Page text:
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Brand Advocate Fired Over Tweet

Brand Advocate Fired Over Tweet image TweetWhat happens when you are the evangelist for a brand and you ignite an Internet controversy while representing that brand? You get fired.

Adria Richards was a brand advocate for SendGrid. She was attending a Python conference, one of many she had attended on behalf of her company, and according to her blog post, had heard more than her fair share of sexual jokes. At one point during a presentation, she decided to take action in the form of a Tweet that she knew would be seen by conference organizers.

Not cool.Jokes about forking repo’s in a sexual way and “big” dongles.Right behind me #pycon twitter.com/adriarichards/…

— Adria Richards (@adriarichards) March 17, 2013

Conference organizers did indeed see the tweet, and escorted the identified developers out of the conference. One of the pictured developers was ultimately fired from his position at PlayHaven.

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Adria maintains her own website and that’s where she shared the details of her story and this incident, but Adria’s Twitter bio specifically states that she is the “Developer Evangelist for @SendGrid.” The developer who was fired also published a story on Hacker News.

As news of this spread, Adria and SendGrid began to receive a lot of backlash. Adria was threatened for having outed these guys on Twitter, and SendGrid’s website became the target of a massive DDoS attack that’s left the site, and their email distribution service, inoperable. In the midst of the attack, SendGrid fired Adria and posted that annoucnement to Twitter.

Effective immediately, @adriarichards has been terminated from @sendgrid. For more details, please see ow.ly/jhW0y

— SendGrid (@SendGrid) March 21, 2013

PyCon is also revising their Code of Conduct to specifically state that reports should be submitted in writing, not in public.

Dino Dogan from Triberr, tech-startup founder and SendGrid customer, suggests that “both PlayHaven and SendGrid have made the same mistake. They fired their employees, when in fact they should have stuck with them. Not only is it the right thing to do, but now they are suffering the consequences of not putting people first.”

There is no question that Adria had a right to be offended and had a right to complain. The question’s are, did she make the right choice when she decided to use Twitter, and include a picture, to communicate that complaint? And while Adria’s employment would not appear to be protected under the National Labor Relations Act, do you think SendGrid was right to fire an employee making that kind of statement online?

Image courtesy of MDGovpics, Flickr.

Comments on this Article: 4

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  1. jessia says:

    There seems to be a few important pieces of information missing here
    I am a customer of sendgrid and i have been following this from the start so let me help you out. because to me, she is making us who are for the cause look bad

    1)Adria attended a pycon , so did the 2 developers. They were sitting behind her and were friendly with others.

    2)they were talking and she eavesdropped on them. They were just joking amongst themselves and IN NOW WAY SHE WAS INCLUDED IN DISCUSSION.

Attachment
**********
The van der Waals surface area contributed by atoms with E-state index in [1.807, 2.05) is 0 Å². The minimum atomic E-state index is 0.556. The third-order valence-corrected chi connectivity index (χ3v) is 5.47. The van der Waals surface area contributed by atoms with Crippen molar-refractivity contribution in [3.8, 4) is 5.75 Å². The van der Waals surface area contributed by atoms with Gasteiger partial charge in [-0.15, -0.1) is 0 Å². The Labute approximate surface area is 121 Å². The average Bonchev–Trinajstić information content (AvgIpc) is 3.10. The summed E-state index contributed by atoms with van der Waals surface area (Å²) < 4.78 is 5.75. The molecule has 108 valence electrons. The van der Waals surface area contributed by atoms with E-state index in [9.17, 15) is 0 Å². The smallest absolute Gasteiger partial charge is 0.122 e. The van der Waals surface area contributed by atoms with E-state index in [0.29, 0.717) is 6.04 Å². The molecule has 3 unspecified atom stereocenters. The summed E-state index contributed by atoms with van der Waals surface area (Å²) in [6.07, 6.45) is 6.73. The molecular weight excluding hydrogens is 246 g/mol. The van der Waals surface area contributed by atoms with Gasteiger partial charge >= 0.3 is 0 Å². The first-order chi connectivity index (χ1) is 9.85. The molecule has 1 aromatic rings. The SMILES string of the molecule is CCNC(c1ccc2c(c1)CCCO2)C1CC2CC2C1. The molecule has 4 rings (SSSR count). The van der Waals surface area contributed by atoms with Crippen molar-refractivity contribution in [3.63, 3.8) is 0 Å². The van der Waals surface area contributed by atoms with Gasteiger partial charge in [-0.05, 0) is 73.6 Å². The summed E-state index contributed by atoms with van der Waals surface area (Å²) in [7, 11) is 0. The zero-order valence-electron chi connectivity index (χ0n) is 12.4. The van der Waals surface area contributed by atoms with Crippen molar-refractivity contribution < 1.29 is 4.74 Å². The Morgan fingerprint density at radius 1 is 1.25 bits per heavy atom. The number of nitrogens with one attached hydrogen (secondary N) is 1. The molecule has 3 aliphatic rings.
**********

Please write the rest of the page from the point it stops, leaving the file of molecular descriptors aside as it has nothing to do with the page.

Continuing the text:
3)She heard , imparted a sexist meaning to their words and this is where she should have simply asked them to stop

    4)She took their pic and posted it on her twitter, PUBLICLY HUMILIATING THEM before her over9000 followers.

    5)She then complained to the company and the guy was fired from his job.

    6)The guy, with 3 kids and a wife to support, made a statement apolozising to her on hackernews

    7)She replied to him, that she made a blogpost about her “adventure”, and she really did rant in her blog further adding injury to insult.

    8)Hackers who knew full story started DDOsing her blog and sendgrid. While I dont agree with their methods, this is what happened

    9)Sendgrid which lost most of its business made a statement , firing her, expecting the attacks to stop. thats one guess the other is she is a public relations person, and her public image is tarnished so she cannot do her job properly anymore

    This person has a history of making insensitive comments on her own twitter account. She even made a sexual joke on twitter while at the convention she was attending.

    I am sorry but I cannot support her, as she is making us look bad

    Jessica

  2. David says:

    This article is disingenuous in that it does not print what the two men actually said at the conference within earshot of Adria, the comments they made were extremely lighthearted and were not phrased in a sexual manner at all. She had quite obviously gone on a hateful bullying spree and saw to it that someone was punished for what she believed to be insulting. You cannot have someone like that in a PR position. If you look through her previous tweets, they are often racially charged and some are blatantly offensive. Claims that “black people can’t be racist” etc, show that she was a time bomb waiting to go off.

  3. Jimmy Russells says:

    Could you please report the facts in a objective manner please. Your lack of any journalistic credibility is astounding.

  4. Janeth says:

    I would have fired her for causing a problem, rather it be on online or offline. Somethings should be handled in private and this would have been no different then her yelling and screaming in the offline world.

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